But what of the Whitewater misdeeds, or the death of the White House associate with arguably the most knowledge and closest understanding of those misdeeds, Vince Foster — the original purpose for the multiyear, multimillion-dollar boondoggle of an investigation? Neither Bill nor Hillary Clinton was ever prosecuted because there was never “sufficient evidence” found necessary to do so, despite multiple close connections who were charged with criminal conduct. Susan McDougal, who was held in contempt of court for refusing to answer questions about her former business partners and friends, the Clintons, and sentenced to years in prison, was pardoned by President Clinton shortly before he left office.

What of Vince Foster? His death was never actually officially investigated by the independent counsel. The only question was whether the Clinton administration, which had removed documents from Foster’s office and turned them over to their own personal attorneys despite Foster’s death being investigated by the National Park Service (that bastion of tough prosecutorial justice), acted improperly. Again, no charges were filed regarding the actual query that started the investigation.

Finally, the appointment of Patrick Fitzgerald as special counsel in December 2003 to investigate the illegal unmasking of CIA operative Valerie Plame seems to be eerily precedential to today’s current controversy surrounding the special counsel role. Attorney General John Ashcroft had recused himself from the investigation. The Deputy Attorney General at the time, one James Comey, as a matter of fact, appointed his dear friend, Patrick Fitzgerald — U.S. Attorney for the Northern District of Illinois at the time — to investigate anywhere and everywhere in order to bring any wrongdoers to justice. Oh, by the way, Fitzgerald is also the godfather to one of Comey’s children.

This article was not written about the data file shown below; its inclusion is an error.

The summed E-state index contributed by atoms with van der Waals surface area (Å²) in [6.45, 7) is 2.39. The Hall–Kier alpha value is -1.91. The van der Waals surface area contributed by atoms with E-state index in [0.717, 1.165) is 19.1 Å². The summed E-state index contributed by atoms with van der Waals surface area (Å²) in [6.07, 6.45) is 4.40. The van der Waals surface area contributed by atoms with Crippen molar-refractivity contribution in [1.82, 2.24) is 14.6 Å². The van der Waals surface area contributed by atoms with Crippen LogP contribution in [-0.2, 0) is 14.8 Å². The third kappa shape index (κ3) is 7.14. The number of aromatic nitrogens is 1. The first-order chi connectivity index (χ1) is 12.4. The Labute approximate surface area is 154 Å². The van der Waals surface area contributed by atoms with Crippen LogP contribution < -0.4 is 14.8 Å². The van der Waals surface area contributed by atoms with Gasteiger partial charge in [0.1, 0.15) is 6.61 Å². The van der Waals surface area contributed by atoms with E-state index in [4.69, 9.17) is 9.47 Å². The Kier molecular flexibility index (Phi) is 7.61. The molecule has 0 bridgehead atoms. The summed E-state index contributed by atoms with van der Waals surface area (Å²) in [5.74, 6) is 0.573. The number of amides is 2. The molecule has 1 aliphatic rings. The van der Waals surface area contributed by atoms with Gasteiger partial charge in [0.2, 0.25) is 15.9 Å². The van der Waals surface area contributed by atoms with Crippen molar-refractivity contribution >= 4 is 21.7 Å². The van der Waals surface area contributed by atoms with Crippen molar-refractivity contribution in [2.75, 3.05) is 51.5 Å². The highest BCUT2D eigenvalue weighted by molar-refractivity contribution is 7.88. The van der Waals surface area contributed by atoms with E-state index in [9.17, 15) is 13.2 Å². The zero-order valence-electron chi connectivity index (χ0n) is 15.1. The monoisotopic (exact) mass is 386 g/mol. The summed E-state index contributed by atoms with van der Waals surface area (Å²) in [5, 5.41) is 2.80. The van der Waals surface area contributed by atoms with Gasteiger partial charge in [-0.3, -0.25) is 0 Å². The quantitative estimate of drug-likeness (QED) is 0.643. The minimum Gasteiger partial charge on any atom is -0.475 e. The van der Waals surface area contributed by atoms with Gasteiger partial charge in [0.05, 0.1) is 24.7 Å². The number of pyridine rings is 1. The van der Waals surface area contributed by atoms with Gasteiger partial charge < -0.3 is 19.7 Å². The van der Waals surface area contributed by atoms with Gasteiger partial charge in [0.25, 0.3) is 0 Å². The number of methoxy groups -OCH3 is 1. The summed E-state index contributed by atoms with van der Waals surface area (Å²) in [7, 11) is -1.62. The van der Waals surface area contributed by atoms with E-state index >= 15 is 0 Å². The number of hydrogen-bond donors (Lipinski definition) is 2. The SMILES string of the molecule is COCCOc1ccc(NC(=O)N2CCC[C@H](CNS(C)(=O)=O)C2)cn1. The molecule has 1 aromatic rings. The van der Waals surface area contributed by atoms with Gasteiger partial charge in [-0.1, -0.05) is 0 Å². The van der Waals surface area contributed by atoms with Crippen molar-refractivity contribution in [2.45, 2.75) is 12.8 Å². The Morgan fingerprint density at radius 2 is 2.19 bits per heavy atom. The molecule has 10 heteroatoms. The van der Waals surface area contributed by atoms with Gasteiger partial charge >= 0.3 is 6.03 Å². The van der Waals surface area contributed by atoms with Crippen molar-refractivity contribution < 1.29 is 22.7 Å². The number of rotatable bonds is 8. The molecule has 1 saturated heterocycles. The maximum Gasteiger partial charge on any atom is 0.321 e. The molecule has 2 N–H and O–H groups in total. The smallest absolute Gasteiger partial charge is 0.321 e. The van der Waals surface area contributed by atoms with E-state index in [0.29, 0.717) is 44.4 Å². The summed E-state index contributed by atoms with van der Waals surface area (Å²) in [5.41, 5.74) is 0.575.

After nearly two years of investigations which seemed to render nothing at every turn except cries of “where there’s smoke, there’s fire,” Fitzgerald brought an indictment against Scooter Libby for five counts of false statements, perjury and the ever-popular “obstruction of justice.” It had long been rumored that bigger “skins,” high-ranking, close associates of George W. Bush like Karl Rove, were about to be nailed to the wall. Nothing ever happened to that effect, and eventually Bush commuted Libby’s prison sentence. The damage to Plame’s career and personal safety as a result of illegal unmasking was never really mitigated. But, the special counsel, after years and years of investigation and millions of dollars of taxpayer funds lost, had secured an indictment, any indictment at all. Investor’s Business Daily ran an editorial at the time stating that the abuse and prosecutorial overreach demonstrated by Fitzgerald proved that anyone in this role could bend the truth with the best of seasoned politicians.

Robert Mueller has a long and distinguished résumé in his field. And he’s also one of Comey’s closest confidants, a mentor and a former boss as well as an employee. We shouldn’t be surprised if Mueller gets a skin, any skin, on the wall at all, regardless of its relevance to Russian interference or collusion with the Trump administration in the 2016 election. It’s what this role is expected to do. Get something. Someone. Anything.


About the author: Kelly Warren Moore has sold clinical research and development software solutions to the pharmaceutical and biotech industry for the past several years. She previously spent 20 years in business development for the pharmaceutical research and development field, focusing on multi-study, global clinical programs. She has a bachelor of arts degree in economics from The University of Texas at Austin. Any opinions expressed in this article are strictly her own and are not meant to represent those of any employer, client or organization with whom she is affiliated.